There are a lot of beach towns in Uruguay, including Punta del Este, Punta del Diablo, La Paloma and Cabo Polonio. We felt like getting away from people, chilling by the beach and surfing. Everything pointed us towards Punta del Diablo which is the most remote (the furthest north and on the border with Brazil) and has some of the best surfing in Uruguay. Our plan was to spend a few days there and make our way back to Argentina via the really remote beach towns of La Paloma and Cabo Polonio (so remote you can only access it via prearranged 4x4s through the dunes and there is no electricity). The best made plans don’t always work out…

This article is also available in French





Punta del Diablo is known as a small little hippie village popular for surfing. It has become popular over the years for backpackers as a more affordable and laid back alternative to the glamour of Punta del Este. The town is filled with international surfers, local fishermen, backpackers and Brazilian / Argentinian holiday makers looking for some fun by the beach.  The accommodation is a mix of luxurious holiday homes, budget hostels and hippy houses made out of shipping containers.  One of the charms is that there has been little infrastructure work done here, but the ever-growing tourism industry is visibly stressing the town.


We had been traveling pretty much non stop since we arrived in South America so we were determined to make the most of the good weather, the great beaches and warm water.  We woke early on our first day and headed straight to the beach for a relaxing morning of stretching, a light workout and a swim.  Time to recharge the batteries a little. We presumed that going early would mean we avoided the heat of the sun, but we should never underestimate an Irish man’s skin… Steven, like all Irish men, is no stranger to sunburn but the two parts of this burn meant we would end up leaving Uruguay early.




It took a day and it started out like a small sunburn in the areas that Steven forgot to put sun cream on after he took of his t-shirt while doing pilates on the beach (He can hear the abuse from the lads at home). See the beautiful whiteness below?? It didn’t last long !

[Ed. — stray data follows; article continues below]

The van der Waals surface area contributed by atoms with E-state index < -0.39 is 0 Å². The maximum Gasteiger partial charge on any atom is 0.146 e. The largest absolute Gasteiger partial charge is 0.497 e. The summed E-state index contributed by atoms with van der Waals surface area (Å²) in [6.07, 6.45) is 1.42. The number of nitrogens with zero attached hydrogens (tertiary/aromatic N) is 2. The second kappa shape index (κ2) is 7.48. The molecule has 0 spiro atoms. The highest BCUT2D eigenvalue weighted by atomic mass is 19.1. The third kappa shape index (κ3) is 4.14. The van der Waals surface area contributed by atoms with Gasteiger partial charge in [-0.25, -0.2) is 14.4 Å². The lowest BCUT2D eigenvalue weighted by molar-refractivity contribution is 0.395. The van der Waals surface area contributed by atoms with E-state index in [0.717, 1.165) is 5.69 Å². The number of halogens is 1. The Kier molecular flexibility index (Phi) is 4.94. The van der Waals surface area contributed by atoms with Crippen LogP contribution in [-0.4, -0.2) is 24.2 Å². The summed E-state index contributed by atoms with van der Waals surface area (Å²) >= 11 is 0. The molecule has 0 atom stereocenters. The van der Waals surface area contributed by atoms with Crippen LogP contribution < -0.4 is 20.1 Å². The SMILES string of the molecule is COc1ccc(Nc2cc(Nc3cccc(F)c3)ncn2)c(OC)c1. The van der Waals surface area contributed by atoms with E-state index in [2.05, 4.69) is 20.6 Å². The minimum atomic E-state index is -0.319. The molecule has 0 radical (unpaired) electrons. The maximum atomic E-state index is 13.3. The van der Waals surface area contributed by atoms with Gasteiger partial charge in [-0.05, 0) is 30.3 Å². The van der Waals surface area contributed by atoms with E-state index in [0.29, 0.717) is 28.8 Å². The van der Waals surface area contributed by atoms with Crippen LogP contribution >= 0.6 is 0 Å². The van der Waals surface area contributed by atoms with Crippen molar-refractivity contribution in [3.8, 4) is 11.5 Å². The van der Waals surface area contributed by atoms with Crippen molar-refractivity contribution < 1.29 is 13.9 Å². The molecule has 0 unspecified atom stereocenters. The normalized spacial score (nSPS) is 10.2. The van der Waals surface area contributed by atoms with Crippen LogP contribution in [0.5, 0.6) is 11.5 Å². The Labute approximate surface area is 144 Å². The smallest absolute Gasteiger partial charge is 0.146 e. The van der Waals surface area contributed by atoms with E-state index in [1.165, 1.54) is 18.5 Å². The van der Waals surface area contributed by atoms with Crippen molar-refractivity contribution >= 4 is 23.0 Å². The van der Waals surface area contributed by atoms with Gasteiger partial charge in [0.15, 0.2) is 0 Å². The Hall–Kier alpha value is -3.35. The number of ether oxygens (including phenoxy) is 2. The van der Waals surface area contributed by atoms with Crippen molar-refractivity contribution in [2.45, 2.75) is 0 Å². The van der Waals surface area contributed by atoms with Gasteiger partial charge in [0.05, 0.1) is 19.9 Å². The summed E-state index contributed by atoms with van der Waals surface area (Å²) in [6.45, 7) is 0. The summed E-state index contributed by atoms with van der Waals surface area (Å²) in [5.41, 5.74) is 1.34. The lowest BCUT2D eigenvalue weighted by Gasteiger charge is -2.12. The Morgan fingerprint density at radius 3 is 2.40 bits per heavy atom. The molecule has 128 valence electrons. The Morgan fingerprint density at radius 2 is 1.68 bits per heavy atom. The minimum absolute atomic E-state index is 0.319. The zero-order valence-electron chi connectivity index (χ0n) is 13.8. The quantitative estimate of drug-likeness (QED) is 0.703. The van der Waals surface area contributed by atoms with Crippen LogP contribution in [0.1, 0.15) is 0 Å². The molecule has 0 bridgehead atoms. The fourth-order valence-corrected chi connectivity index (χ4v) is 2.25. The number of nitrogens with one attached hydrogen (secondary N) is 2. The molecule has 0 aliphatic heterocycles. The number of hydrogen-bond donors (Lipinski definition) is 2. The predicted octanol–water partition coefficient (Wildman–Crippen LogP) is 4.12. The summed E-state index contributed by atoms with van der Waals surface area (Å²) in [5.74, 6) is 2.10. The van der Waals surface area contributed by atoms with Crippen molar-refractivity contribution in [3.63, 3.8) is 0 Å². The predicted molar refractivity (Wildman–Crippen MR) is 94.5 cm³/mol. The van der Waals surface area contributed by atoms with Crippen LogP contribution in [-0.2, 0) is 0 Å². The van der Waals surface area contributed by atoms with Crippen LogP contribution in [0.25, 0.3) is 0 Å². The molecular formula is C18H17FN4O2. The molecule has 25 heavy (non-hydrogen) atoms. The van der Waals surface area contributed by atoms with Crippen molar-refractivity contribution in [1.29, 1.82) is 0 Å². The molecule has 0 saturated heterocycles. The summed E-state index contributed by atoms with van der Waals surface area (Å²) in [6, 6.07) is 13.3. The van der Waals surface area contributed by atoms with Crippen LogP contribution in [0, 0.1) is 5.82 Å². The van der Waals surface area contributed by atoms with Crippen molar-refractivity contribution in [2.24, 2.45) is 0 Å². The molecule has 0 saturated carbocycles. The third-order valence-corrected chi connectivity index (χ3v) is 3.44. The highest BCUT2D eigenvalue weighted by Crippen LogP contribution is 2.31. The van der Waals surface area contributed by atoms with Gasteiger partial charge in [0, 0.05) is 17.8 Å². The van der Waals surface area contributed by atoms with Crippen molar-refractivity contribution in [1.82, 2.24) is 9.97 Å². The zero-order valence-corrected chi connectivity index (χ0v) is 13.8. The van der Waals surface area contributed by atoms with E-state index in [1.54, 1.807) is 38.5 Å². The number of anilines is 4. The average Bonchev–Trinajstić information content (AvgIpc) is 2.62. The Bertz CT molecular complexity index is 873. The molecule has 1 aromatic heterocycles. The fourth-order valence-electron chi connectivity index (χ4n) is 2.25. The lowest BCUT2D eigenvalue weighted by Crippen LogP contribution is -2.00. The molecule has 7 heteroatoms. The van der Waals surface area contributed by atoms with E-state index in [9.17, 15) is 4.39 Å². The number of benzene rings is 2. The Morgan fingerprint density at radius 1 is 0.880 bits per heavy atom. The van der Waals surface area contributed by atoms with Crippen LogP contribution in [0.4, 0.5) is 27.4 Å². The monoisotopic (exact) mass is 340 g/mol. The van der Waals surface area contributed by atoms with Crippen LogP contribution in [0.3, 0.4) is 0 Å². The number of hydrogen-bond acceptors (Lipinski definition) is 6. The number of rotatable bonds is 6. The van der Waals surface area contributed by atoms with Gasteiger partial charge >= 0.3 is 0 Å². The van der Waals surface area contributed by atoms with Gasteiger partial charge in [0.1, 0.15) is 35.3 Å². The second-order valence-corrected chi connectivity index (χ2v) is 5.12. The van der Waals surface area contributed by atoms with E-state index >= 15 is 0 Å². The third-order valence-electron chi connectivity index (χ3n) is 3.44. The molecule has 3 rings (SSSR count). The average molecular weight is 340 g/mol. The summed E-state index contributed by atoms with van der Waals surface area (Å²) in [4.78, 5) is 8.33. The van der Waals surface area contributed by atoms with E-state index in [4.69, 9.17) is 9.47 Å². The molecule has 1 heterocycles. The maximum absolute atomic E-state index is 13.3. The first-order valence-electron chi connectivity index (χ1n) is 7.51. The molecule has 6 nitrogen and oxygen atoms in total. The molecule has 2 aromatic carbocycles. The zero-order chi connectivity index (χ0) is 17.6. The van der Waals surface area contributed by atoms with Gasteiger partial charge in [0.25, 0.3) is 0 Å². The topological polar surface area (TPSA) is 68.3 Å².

In the meantime we decided we had enough of our hostel, queuing to cook our food, dance music until 5 am and terrible dorms so we changed hostels.  After a night in the new hostel the sunburn had fully appeared over most of Steven’s upper body and was quite painful. But “it’s just a burn, it will go away”. Again determined not to let events ruin our stay and covered in cream and a t-shirt we rented a bike to cycle to Parque Nacional Santa Teresa, where first we got lost taking a shortcut on the advice of locals and Jenny got a sting off an aggressive caterpillar which made her finger swell to the size of a cocktail sausage! A slight detour to the health clinic and a pleasant cycle around the Parque Nacional Santa Teresa and the second bad part of the sunburn appeared once we returned.





Many who know Steven knows that he gets very sweaty in the sun or when doing exercise and while cycling in 30 degrees Steven began to sweat. Because his skin was burnt the sweat was unable to escape and the sweat became trapped underneath the burnt skin causing some pretty ugly sweat bubbles. PANIC! After visit to the health centre… again… and a less than enjoyable time in Uruguay we decided it was time to give up and go back to Buenos Aires to allow Steven to heal in a clean and relaxing environment at Jenny’s friends house.

Leaving early and with the bad burn meant that we spent Valentine’s night in a hotel in Montevideo on the way back to Buenos Aires. Steven unable to move and Jenny applying cream to his shoulders while eating reheated supermarket food was not how we imagined ending our Uruguayan experience or our Valentine’s Day, but we think this showed our love for each other.

To finish on a positive note we had a pretty fantastic moment on our final night in Punta del Diablo. After changing hostels we ate in the restaurant which was part of the hostel and watched as a storm came closer and closer to us.  It was already night and we could see the sky lighting up as if the most powerful firework display was going on over head.  Every time lightning would strike we could see that the point of explosion moving towards us. We spent 30 – 40 minutes staring out the window as the storm moved across the sky from left to right. Completely amazing and it was probably the highlight of our time in Uruguay.